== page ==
I have been going through my data over the last month, and while I’m not where I want to be just yet, I thought I would blog as a bit of a checkpoint…get something out there so I can review and ensure I’m on the right track.  I do not have any numbers just yet, at this point it’s solely a qualitative review.

Final Count

Participants: 122

Decriptions: 285

The approach I am taking in my analysis is Grounded Theory.  After a first pass through the map descriptions I’ve classified the words used into the following categories:

  • Jurisdiction
    • Extent: province, city, town, etc.
    • Community: neighbourhood, industrial, residential etc.
  • Geography (any reference to the base map)
    • Landmass: inlet, island, shoreline etc.
    • Water Body: lake, river, estuary etc.
    • Topography: mountain, hill, vegetation etc.
    • Road: road, street, highway etc.
  • Direction
    • Relative: left, right, up, down etc.
    • Compass: north, south etc.
    • Miscellaneous: running, tip, flowing, crossing etc.
  • Thematic
    • General: points, dot etc.
    • Specific: polluting sites, facilities etc.
  • Colour
    • Blue, orange etc.
  • Shapes
    • Literal: circle, square, diamond etc.
    • Implied: jagged, smile-shaped, meandering etc.
  • Size
    • Small, large, tiny etc.
  • Query Data
    • Facilities Reporting Pollutant Releases, 2008, Substances etc.
  • Landmarks
    • Airports, parks, ferries etc
  • Distance
    • Km, cm, inch etc
  • Quantitative
    • Specific: number
    • General: many, few etc.
  • Location (Specific)
    • Montreal, St. John, Charlottetown etc.

Some of these categories may seem related or overlapping, yet as analysis is continued they will be further refined and separated out, which will result in a clearer definition of each.  In order to fit the words properly into each category, the context was taken into account, which means one word could have been coded into more than one category.

The important part here is not how many words were found under each category, as that is basically just showing vocabulary size.  It is important to understand how often each category is used amongst the descriptions, currently Jurisdiction, Direction, and Shape are used in almost every description.  Yet this is not a very stable result as various factors still need to be taken into account, which will be summarized at the end of this post.

So what is the theory behind these categories?  The use and consideration of these concepts is imperative in order to create a meaningful map description.  From the data generated by this study, there was no “silver bullet” description.  These categories will be used as the concepts which influence the design of a meaningful map description.  They take into account both explicit (query data, distance) factors that can be extracted from the map data and also implicit (shape, direction) factors that are traditionally only available through the visual interpretation of a map.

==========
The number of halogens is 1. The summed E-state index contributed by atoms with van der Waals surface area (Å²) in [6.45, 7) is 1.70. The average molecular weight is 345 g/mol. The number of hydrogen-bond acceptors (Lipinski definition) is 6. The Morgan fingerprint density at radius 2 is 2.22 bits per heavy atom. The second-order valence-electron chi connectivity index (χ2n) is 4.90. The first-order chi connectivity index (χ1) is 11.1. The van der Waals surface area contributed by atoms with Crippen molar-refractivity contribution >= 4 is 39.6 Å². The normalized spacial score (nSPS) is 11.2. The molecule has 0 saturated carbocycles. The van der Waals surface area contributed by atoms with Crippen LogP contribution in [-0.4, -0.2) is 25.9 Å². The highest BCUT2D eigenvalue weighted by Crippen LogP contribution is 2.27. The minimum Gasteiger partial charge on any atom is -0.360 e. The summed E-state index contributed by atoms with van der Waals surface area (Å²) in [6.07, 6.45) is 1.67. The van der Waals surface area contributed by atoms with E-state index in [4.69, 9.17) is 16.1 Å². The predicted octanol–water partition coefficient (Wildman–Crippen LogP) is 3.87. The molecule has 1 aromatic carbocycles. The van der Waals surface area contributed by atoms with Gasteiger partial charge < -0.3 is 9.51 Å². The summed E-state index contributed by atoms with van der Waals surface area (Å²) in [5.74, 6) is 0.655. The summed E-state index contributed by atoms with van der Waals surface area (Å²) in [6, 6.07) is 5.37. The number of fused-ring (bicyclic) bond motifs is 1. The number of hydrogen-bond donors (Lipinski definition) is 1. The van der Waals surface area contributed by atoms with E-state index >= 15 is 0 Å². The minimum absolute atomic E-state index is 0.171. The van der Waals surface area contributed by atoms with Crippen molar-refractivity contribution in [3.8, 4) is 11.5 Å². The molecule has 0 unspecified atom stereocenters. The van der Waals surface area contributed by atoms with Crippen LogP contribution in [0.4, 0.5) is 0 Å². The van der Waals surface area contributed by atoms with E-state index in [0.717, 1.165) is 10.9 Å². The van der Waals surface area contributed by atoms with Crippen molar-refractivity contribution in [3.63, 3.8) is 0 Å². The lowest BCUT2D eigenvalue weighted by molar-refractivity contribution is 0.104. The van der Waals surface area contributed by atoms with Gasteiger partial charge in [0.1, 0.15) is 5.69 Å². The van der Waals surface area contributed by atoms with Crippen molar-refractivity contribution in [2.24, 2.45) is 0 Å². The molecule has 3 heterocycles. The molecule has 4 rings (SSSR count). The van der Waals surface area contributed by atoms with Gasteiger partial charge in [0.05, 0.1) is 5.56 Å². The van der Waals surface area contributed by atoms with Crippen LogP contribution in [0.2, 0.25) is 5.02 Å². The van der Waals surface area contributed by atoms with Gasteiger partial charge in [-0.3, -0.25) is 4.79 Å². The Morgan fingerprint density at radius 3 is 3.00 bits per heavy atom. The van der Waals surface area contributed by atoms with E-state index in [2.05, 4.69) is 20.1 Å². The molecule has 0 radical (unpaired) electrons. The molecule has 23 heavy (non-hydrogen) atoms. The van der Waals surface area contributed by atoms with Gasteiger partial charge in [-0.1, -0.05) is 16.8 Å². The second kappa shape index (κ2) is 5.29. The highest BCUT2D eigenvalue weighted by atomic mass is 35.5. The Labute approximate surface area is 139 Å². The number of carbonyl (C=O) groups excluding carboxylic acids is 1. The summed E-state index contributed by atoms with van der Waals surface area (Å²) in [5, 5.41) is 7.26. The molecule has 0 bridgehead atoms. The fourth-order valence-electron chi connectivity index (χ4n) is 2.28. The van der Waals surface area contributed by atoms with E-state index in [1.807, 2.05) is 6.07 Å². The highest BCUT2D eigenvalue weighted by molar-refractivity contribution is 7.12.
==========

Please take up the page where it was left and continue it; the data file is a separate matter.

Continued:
Test descriptions will be created and then reviewed within the visually impaired community in order to assess the relevance of the categories.  It will allow us to better refine and rank the categories, as some may be more useful to blind people (i.e. direction) than others (i.e. colour).

Also, once we then take into account the purpose (why the user is coming to view the map in the first place) of the description, we can then tailor the description used in order to better suit the user.  This will result in modified categories depending on the purpose.  *This part is most likely out of scope for my research.

Factors that still need to be taken into account in order to further refine the categories are how the dominating categories change as extents change.  When dealing with a map of a city, are certain categories more imperative as opposed to those used when describing a province-wide map?  Also, these categories are based on single words and their context.  There is something to be found in sentence structure in the map descriptions.  Some take a very factual approach, which could be comparable to the results you would receive from a text-based search.  Others are quite poetic, using words that seem to convey the movement and dare it be said – the beauty of maps.

The second part of the analysis deals with the participant’s background.  How are the categories in each description influenced by the background of the participant?  If you took the study, you will remember that each participant was asked to detail their familiarity in various topics that were thought to influence the way they chose to describe the map. This will possibly affect the categories used, depending on the participant’s area of expertise.  It may also affect the approach they used in their sentence structure.  This is the second part of my analysis that has yet to begin…it’s a long wknd right? Stay tuned for a follow-up blog post…